Ten Ways to Be a Happy Developer
In iOS app development, those little things you knew you were supposed to do, but didn’t, will catch up with you early and often, so learn to pay attention to from the very start in app development. Here are a few tips and tricks that lead to happy and healthy users.
Keep things loosely coupled
A loosely coupled system is one in which each of its components has little or no knowledge (or makes no use of any knowledge it may have) of other components. And because loose coupling refers to the degree of direct knowledge that one class has of another, it’s not about encapsulation or to one class’s knowledge of another class’s attributes or implementation, just knowledge of that other class itself.
iOS does not store “changeable” memory (such as object data) on disk to free space and then read it back in later when needed. This means that running out of memory is easy, and you should use automatic reference counting (ARC) to make the most of the memory available to you. All you have to do is follow the rules:
Rule 1: Follow the naming conventions. Good naming conventions help your code to be self-documenting. Sloppy, lazy, lethargic, sluggish, careless programmers who don’t take the time to follow the naming conventions will be dealt with harshly!
Rule 2: Do not send retain, release, or autorelease messages.
Rule 3: Do not store object pointers in C structures.
Rule 4: Inform the compiler about ownership when using Core Foundation–style objects.
Rule 5: Use the @autoreleasepool keyword to mark the start of an autorelease block.
If you follow the rules, all you have to worry about is the retain cycle. This cycle occurs when one object has a back pointer to the object that creates it, either directly or through a chain of other objects, each with a strong reference to the next leading back to the first. Use the weak lifetime qualifiers for objects and the weak property attribute.
Don’t reinvent the wheel
The iPhone and iPad are cutting-edge enough that opportunities to expand their capabilities are plentiful, and many of them are (relatively) easy to implement. You’re also working with a very mature framework. So if you think that something you want your app to do is going to be really difficult, check the framework; somewhere there you may find an easy way to do what you have in mind.
Understand state transitions
The UIApplication object provides the application-wide control and coordination for an iOS application. It is responsible for handling the initial routing of incoming user events (touches, for example) as well as dispatching action messages from control objects (such as buttons) to the appropriate target objects.
The application object sends messages to its Application Delegate to allow you to respond, in an application-unique way, when your application is executing, to things such as application launch, low-memory warnings, and state transitions, such as moving into background and back into foreground.
Do the right thing at the right time
When it comes to the view controller, you need to be aware of two methods, and you need to know what to do in each method.
The viewDidLoad message is sent to a view controller when the view has been loaded and initialized by the system. It is sent only when the view is created — and not, for example, when your app returns from background or when a view controller is returned to after another view controller has been “dismissed.”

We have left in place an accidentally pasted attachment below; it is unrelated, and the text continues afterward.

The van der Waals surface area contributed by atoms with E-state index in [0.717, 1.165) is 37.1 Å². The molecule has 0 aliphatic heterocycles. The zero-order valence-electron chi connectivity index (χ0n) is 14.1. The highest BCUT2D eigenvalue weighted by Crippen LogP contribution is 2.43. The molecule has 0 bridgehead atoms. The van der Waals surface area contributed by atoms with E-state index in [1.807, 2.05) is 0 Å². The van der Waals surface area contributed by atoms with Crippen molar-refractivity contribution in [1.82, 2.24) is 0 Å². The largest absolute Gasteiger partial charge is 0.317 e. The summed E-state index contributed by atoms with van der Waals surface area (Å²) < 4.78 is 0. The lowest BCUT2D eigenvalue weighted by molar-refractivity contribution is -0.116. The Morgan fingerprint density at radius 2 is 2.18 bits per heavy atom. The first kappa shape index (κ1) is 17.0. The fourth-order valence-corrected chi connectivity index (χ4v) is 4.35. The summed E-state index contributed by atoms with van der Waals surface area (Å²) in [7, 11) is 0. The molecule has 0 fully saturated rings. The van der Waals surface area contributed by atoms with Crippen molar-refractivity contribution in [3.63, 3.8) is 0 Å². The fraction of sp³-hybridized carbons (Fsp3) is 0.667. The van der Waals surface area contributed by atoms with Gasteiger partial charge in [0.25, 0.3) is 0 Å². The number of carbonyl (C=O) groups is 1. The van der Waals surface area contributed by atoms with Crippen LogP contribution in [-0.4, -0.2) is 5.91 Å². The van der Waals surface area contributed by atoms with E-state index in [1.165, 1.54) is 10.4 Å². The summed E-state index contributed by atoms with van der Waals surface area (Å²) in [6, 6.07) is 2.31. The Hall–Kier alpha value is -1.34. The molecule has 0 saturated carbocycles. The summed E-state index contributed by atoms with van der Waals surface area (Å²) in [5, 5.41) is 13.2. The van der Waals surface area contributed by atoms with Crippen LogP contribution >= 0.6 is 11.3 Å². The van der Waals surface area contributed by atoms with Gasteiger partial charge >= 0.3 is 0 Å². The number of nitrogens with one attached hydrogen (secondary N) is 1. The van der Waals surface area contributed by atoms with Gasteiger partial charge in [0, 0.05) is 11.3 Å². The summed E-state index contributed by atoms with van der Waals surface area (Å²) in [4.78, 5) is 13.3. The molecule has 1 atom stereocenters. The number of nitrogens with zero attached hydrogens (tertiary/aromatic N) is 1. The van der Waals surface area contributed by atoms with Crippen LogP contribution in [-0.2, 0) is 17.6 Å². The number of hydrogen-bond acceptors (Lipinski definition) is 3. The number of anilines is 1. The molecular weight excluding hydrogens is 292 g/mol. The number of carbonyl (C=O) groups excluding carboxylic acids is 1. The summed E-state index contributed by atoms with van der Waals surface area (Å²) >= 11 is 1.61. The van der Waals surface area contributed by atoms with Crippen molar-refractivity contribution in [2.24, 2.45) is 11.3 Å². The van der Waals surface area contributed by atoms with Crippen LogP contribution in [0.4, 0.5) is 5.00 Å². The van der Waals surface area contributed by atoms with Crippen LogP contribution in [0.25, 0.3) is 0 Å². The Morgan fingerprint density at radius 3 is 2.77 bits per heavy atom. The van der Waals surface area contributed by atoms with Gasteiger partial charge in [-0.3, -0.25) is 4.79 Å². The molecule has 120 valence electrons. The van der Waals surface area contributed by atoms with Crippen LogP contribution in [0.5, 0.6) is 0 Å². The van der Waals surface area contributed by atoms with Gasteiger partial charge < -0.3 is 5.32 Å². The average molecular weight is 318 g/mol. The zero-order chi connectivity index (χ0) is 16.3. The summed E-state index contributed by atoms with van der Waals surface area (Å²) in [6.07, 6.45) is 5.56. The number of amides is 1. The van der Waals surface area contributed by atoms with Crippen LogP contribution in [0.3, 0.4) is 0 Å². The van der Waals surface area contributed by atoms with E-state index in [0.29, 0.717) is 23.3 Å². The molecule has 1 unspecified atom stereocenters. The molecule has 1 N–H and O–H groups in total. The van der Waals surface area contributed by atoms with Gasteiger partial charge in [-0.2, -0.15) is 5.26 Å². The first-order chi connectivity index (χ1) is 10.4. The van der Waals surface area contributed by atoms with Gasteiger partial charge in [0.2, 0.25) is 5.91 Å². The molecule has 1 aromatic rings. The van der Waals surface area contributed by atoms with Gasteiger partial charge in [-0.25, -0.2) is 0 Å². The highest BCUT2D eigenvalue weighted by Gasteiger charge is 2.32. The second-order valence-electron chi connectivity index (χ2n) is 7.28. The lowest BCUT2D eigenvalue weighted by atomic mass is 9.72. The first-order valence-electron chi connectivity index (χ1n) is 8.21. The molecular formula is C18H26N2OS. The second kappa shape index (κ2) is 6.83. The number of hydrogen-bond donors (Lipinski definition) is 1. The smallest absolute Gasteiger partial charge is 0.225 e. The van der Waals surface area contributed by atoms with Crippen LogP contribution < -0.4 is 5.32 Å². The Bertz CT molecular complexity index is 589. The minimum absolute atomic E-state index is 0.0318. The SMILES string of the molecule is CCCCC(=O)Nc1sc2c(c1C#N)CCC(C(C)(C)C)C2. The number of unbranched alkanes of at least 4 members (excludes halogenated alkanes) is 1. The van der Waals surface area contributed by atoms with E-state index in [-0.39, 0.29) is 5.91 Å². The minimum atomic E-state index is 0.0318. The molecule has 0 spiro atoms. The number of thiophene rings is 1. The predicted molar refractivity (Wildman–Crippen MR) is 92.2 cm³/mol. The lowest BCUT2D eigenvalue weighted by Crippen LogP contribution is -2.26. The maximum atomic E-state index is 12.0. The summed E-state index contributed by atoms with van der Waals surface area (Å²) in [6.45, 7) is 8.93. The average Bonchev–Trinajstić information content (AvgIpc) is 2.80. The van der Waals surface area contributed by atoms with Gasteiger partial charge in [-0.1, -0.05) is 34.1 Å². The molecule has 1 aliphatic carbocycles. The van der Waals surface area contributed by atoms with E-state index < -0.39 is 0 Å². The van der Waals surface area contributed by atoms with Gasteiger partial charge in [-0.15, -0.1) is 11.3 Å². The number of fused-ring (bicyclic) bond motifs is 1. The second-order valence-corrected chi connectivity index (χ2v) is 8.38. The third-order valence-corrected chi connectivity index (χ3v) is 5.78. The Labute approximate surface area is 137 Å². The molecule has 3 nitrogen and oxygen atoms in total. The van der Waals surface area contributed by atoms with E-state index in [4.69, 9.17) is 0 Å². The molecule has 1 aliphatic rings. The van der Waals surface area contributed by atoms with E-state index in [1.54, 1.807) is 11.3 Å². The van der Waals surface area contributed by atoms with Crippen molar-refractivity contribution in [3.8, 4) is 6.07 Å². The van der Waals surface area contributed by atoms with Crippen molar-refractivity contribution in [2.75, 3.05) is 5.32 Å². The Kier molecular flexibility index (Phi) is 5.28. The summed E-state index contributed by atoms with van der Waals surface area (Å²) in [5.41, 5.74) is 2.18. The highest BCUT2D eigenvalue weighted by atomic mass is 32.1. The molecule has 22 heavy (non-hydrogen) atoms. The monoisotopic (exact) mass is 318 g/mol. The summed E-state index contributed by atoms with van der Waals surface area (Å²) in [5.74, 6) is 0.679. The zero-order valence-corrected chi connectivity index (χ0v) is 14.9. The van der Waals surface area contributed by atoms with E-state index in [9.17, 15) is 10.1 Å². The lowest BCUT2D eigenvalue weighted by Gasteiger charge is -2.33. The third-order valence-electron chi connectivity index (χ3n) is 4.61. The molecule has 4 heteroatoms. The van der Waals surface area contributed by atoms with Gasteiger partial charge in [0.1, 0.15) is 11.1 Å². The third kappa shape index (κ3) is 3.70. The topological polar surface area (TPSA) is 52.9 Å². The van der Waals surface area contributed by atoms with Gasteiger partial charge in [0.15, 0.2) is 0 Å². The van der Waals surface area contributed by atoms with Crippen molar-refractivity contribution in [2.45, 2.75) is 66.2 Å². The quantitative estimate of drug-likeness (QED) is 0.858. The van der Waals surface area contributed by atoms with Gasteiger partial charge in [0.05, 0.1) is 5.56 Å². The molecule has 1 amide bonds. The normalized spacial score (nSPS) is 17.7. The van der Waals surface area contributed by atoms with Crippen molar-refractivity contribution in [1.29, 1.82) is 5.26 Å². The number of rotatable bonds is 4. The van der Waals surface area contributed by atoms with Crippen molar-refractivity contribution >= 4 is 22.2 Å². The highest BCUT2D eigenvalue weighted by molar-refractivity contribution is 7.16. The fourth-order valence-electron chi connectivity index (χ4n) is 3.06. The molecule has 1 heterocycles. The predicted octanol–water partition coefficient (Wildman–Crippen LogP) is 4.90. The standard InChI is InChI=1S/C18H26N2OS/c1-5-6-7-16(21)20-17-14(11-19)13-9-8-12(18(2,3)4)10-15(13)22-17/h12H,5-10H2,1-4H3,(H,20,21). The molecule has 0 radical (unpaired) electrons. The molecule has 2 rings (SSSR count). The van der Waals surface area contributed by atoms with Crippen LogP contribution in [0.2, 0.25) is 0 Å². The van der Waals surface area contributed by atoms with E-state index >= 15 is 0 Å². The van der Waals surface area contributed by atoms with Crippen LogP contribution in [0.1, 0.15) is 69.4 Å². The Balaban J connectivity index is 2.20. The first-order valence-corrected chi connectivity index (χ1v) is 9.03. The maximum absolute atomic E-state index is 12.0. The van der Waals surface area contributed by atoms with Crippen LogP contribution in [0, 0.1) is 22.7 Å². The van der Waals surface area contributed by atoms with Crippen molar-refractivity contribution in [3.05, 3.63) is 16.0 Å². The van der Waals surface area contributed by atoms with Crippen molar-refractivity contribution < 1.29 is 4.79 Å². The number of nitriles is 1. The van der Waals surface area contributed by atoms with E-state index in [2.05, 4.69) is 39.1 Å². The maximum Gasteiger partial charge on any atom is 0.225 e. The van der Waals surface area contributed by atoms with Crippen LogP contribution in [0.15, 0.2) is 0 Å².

The viewWillAppear: message, on the other hand, is sent whenever the view appears, including when the view reappears after another view controller is “dismissed.”
Do view initialization in viewDidLoad, but make sure that anything you do to refresh a view whenever it appears is done in viewWillAppear:.
Avoid mistakes in error handling
Opportunities for errors abound; use common sense in figuring out which ones you should spend time on. For example, don’t panic over handling a missing bundle resource in your code.
If you included it in your project, it’s supposed to be there; if it’s not, look for a bug in your program. If it’s really not there, the user has big problems, and you probably won’t be able to do anything to avert the oncoming catastrophe.
Here are two big potential pitfalls you do have to pay attention to:
Your app goes out to load something off the Internet, and (for a variety of reasons) the item isn’t there, or the app can’t get to it. You especially need to pay attention to Internet availability and what you’re going to do when the Internet isn’t available.
A geocoder may fail for any number of reasons. For example, the service may be down, a certain GPS coordinate may not have a street address, or the user may access the data before the geocoder has returned.
Storyboards are a great way to examine the flow of the application as a whole. In addition, they require you to use less code. They are one of the best parts of Xcode 4.3 and iOS 5.0 and above, and you should use them in all your apps.
Remember the user
Keep your app simple and easy to use. Don’t build long pages that take lots of scrolling to get through, and don’t create really deep hierarchies. Focus on what the user wants to accomplish, and be mindful of the device limitations, especially battery life. And don’t forget international roaming charges.
The software isn’t finished until the last user is dead
Nobody gets it right the first time. The design evolves over time as you learn the capabilities and intricacies of the platform and the impact of your design changes. Object orientation makes extending your application (not to mention fixing bugs) easier, so pay attention to the principles.
Keep it fun
When you start programming for the iPhone and iPad, it might be the most fun you’ve had in years. Keep things in perspective: Except for a few tedious tasks (such as provisioning and getting your application into the Apple Store), expect that developing iOS apps will be fun for you. So don’t take it too seriously.